Objective To prospectively investigate the effects of breastfeeding on the frequency and severity of infections in a well-defined infant population with adequate vaccination coverage and healthcare standards.
Study design In a representative sample of 926 infants, successfully followed up for 12 months, feeding mode and all infectious episodes, including acute otitis media (AOM), acute respiratory infection (ARI), gastroenteritis, urinary tract infection, conjunctivitis and thrush, were recorded at 1, 3, 6, 9 and 12 months of life.
Results Infants exclusively breastfed for 6 months, as per WHO recommendations, presented with fewer infectious episodes than their partially breastfed or non-breastfed peers and this protective effect persisted after adjustment for potential confounders for ARI (OR 0.58, 95% CI 0.36 to 0.92), AOM (OR 0.37, 95% CI 0.13 to 1.05) and thrush (OR 0.14, 95% CI 0.02 to 1.02). Prolonged exclusive breastfeeding was associated with fewer infectious episodes (rs=−0.07, p=0.019) and fewer admissions to hospital for infection (rs=−0.06, p=0.037) in the first year of life. Partial breastfeeding was not related to protective effect. Several confounding factors, including parental age and education, ethnicity, presence of other siblings, environmental tobacco smoke exposure and season of birth were demonstrated to have an effect on frequency of infections during infancy.
Conclusions Findings from this large-scale prospective study in a well-defined infant population with adequate healthcare standards suggest that exclusive breastfeeding contributes to protection against common infections during infancy regarding and lessens the frequency and severity of infectious episodes. Partial breastfeeding did not seem to provide this protective effect.
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Human milk is the most suitable food for newborn and young infants and exclusive breastfeeding for at least the first 6 months of life is recommended.1 The many advantages of breastfeeding have been documented, and include financial, psychosocial and developmental benefits and the prevention of illnesses, including infections.2,–,6 Given the immaturity of the infantile immune system, this protection is of paramount importance. Although it has long been shown that breastfed infants are less prone to a variety of infections, some have asserted that differences in breastfeeding and formula-feeding mothers may alter infants' risk of infection and that the protective effect may be attributable to confounding factors and may be less marked in societies with high health standards.7 8 In addition, recent studies have often focussed on particular infections or on the effect of breastfeeding during the first months, with only a few investigating the whole spectrum of infectious episodes and the protective effect of breastfeeding throughout infancy.2 9,–,12 In addition, more attention has been paid to the effects of breastfeeding on the frequency rather than the severity of infectious episodes.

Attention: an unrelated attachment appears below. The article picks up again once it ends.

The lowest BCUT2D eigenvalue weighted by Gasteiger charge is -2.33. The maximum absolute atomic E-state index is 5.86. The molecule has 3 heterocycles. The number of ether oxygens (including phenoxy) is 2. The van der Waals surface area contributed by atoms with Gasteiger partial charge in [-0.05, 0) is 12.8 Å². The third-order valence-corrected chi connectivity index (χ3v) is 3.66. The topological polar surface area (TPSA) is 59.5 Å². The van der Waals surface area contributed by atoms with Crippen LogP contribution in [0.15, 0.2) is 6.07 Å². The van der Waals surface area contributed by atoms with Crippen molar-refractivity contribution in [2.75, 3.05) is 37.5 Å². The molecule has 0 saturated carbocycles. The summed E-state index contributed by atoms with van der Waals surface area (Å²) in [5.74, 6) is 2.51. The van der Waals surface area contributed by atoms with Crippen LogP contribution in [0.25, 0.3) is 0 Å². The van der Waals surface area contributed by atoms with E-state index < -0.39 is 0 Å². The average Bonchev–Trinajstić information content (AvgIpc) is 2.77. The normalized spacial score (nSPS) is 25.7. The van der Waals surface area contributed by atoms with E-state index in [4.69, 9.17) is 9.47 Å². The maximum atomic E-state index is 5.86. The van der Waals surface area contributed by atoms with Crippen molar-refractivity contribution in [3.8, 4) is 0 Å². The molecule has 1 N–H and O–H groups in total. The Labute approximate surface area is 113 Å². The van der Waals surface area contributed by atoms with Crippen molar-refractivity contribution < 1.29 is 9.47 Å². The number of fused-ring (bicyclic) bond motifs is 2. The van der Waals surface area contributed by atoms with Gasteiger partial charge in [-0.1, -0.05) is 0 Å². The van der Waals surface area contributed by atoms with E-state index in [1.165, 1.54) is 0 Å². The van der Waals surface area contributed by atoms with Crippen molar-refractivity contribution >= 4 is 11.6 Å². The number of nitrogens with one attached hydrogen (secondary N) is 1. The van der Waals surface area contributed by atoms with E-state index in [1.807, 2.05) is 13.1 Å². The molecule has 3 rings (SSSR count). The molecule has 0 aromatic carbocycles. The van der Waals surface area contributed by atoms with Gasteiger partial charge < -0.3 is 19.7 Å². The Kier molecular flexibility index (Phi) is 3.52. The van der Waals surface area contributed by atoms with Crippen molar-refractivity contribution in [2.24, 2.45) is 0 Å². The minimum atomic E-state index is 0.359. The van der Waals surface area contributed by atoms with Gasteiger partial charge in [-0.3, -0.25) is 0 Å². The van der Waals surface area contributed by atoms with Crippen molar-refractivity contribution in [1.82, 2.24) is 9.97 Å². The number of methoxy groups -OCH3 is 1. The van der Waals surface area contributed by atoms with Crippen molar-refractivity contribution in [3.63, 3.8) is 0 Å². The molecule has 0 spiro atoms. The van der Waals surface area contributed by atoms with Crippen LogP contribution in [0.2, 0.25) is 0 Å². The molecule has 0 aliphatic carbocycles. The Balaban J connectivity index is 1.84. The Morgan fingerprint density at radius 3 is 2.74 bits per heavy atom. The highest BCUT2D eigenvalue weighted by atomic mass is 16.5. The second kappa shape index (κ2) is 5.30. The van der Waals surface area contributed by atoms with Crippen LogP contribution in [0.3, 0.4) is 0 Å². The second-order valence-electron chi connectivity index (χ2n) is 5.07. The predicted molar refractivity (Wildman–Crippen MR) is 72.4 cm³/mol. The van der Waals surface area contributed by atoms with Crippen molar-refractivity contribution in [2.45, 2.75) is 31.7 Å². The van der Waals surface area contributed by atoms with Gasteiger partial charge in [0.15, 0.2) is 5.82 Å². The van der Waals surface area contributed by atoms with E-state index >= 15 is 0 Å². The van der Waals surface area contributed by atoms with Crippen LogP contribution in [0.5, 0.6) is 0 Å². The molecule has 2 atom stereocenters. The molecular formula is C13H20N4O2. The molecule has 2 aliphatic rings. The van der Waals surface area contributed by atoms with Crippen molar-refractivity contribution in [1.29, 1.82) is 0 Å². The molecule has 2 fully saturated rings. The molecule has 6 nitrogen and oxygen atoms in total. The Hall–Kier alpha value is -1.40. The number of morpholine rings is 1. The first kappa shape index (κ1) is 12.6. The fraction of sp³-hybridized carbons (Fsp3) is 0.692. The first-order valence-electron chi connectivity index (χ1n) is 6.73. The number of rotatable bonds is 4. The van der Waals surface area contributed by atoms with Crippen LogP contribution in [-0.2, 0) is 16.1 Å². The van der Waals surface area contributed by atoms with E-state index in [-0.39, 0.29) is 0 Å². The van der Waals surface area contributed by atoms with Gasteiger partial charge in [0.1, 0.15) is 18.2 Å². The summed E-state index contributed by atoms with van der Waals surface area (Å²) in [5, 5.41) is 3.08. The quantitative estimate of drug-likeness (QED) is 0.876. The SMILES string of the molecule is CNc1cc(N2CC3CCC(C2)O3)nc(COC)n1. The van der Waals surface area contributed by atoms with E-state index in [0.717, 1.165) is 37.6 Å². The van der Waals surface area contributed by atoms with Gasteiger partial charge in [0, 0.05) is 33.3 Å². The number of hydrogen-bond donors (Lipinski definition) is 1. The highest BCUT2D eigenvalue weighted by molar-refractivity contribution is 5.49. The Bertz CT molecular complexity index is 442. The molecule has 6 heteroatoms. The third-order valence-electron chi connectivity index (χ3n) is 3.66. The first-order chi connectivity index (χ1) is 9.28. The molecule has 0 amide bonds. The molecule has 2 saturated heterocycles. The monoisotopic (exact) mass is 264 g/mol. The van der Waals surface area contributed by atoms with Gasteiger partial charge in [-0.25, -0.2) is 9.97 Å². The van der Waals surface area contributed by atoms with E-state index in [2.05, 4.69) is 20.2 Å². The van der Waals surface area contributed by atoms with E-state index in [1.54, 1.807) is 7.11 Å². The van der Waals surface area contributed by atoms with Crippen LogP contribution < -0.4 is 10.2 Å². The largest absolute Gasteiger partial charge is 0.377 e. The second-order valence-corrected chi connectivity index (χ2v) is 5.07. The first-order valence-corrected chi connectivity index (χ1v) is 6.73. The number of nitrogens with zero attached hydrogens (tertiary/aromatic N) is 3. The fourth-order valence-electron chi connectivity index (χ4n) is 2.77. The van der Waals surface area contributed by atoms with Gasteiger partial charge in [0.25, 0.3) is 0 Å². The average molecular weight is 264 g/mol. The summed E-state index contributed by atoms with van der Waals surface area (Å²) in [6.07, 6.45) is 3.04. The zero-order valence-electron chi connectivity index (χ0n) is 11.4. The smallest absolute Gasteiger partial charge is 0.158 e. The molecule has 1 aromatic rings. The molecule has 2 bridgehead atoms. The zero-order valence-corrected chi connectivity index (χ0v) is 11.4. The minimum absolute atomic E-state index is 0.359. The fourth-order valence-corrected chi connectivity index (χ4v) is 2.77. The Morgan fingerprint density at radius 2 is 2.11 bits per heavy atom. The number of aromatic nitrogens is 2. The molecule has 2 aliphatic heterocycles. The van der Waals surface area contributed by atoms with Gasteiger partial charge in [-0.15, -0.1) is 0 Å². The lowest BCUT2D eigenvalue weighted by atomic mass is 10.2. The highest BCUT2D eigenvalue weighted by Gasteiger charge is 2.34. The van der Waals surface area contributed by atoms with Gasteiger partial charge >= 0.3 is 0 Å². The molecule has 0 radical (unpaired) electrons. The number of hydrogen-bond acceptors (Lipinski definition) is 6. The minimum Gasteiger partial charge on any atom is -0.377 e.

What is already known on this topic
Breastfed infants are considered to be less prone to a variety of infections, including acute otitis media, and gastrointestinal and lower respiratory tract infections.
What this study adds
▶. Exclusive breastfeeding helps protect infants against common infections and lessens the frequency and severity of infectious episodes not only in developing countries but also in communities with adequate vaccination coverage and healthcare standards.
▶. Partial breastfeeding does not seem to provide this protective effect against infections in infancy
In this study we prospectively investigated the effect of breastfeeding on both the frequency, expressed as number of infectious episodes, and the severity, expressed as need for doctor visits and hospitalisation for common infections throughout the first year of life, in a well-defined, well-vaccinated infant population with adequate health standards. Based on existing experience in the field, the study was designed first to verify the hypothesis that breastfeeding protects against common infantile infections, second to explore the impact of exclusive breastfeeding and its duration, and third to investigate this impact during both the first and the second 6 months of infancy (months 1–6 and months 6–12).
Design, setting and study population
The study was conducted as a prospective observational study in a fixed cohort in Crete, an island of 601 159 inhabitants (2001 census data). From a total of 6878 births in 2004, a representative cohort of 1049 (15.2%) mother–infant pairs was recruited, as described elsewhere.13 14 Sampling was based on consecutive births on random days from October to December 2004 and from April to July 2005. This sampling during two periods facilitated assessment of the effects of breastfeeding on infections in relation to season of birth. During the study period, infants were routinely immunised with diphtheria-tetanus-acellular pertussis (three doses), poliomyelitis (inactivated poliovirus vaccine, two or three doses), Haemophilus influenzae type b (three doses), hepatitis B (three doses), Neisseria meningitidis group C conjugate (three doses) and 7-valent Streptococcus pneumoniae conjugate (three doses) vaccines, which made them a well-vaccinated population. Infants were mainly cared for by family paediatricians, and for out-of-hour services, general hospitals with emergency paediatric facilities were easily available. Vaccinations were financed by state social security funds, resulting in high immunisation rates during infancy, although lower rates have been observed in older children and adolescents.15 Day care attendance was not common during early infancy.